While welcoming the Education Secretary's speech on computer science today (11 January 2012), Voice: the union for education professionals has expressed concerns about the practicalities of implementing the new computing curriculum.
General Secretary Philip Parkin commented:
“Voice welcomes the Education Secretary's recognition of the importance of computing, his announcement of increased training and collaboration, and his new-found enthusiasm for giving teachers greater freedom on how to teach a subject area that, however, remains excluded from the much-vaunted English Baccalaureate (EBacc) measure of supposedly 'vital' core subjects.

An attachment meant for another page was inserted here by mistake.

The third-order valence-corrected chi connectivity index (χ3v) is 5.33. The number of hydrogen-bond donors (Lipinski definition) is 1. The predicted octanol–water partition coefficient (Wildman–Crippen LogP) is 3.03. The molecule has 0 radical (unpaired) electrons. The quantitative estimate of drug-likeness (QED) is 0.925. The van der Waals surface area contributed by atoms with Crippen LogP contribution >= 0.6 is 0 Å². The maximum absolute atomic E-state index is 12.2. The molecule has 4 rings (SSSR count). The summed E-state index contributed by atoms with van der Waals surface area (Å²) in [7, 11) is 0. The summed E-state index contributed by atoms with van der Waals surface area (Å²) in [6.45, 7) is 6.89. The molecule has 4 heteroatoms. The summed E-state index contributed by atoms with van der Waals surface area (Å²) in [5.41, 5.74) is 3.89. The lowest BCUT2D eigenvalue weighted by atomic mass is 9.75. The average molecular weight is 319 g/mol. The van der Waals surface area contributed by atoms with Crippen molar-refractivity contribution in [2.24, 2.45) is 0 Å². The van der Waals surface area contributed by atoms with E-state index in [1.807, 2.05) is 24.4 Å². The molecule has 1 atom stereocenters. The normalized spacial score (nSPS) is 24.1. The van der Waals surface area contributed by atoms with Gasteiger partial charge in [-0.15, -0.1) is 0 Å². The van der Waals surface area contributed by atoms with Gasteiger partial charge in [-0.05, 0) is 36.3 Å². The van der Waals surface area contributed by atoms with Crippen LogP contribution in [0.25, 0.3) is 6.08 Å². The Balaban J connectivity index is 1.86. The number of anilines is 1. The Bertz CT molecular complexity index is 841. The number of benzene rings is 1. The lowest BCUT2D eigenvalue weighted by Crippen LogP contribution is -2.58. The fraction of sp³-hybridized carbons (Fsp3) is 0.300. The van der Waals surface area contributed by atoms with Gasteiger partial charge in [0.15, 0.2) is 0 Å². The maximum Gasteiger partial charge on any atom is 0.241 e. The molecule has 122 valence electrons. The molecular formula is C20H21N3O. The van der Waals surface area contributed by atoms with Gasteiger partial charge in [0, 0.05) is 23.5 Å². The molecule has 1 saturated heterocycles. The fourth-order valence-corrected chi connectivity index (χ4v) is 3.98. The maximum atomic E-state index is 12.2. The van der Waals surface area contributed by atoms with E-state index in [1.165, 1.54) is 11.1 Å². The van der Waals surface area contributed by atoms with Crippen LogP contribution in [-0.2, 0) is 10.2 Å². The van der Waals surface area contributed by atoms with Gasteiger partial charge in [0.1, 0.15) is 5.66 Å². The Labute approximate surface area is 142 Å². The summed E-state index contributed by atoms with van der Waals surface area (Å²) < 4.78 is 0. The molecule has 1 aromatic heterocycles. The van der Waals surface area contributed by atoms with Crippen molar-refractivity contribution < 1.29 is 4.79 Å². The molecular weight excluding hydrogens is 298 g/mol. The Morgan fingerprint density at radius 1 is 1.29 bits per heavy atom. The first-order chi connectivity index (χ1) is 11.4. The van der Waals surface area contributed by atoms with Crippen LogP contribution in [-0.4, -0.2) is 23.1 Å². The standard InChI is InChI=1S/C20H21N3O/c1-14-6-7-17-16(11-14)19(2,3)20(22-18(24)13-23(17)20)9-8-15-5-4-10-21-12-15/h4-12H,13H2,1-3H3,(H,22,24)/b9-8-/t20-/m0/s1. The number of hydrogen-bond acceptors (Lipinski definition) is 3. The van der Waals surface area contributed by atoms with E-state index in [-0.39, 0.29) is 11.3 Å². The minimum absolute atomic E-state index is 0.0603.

"However, there does seems to be confusion here between the functions of ICT and computer science. Whilst all pupils need to be ICT literate, they don't all need to be computer programmers.
"We look forward to reading and participating in the consultation, but we are concerned about how more specialist teachers will be recruited or trained and the curriculum prepared by September.
"More investment is required to ensure that schools can keep their hardware and software up to date."
Voice has always maintained that the EBacc is 'narrow and pointless" for reducing a broad and balanced curriculum to five subject areas, and ignoring ICT and many other important academic, technical and vocational subjects.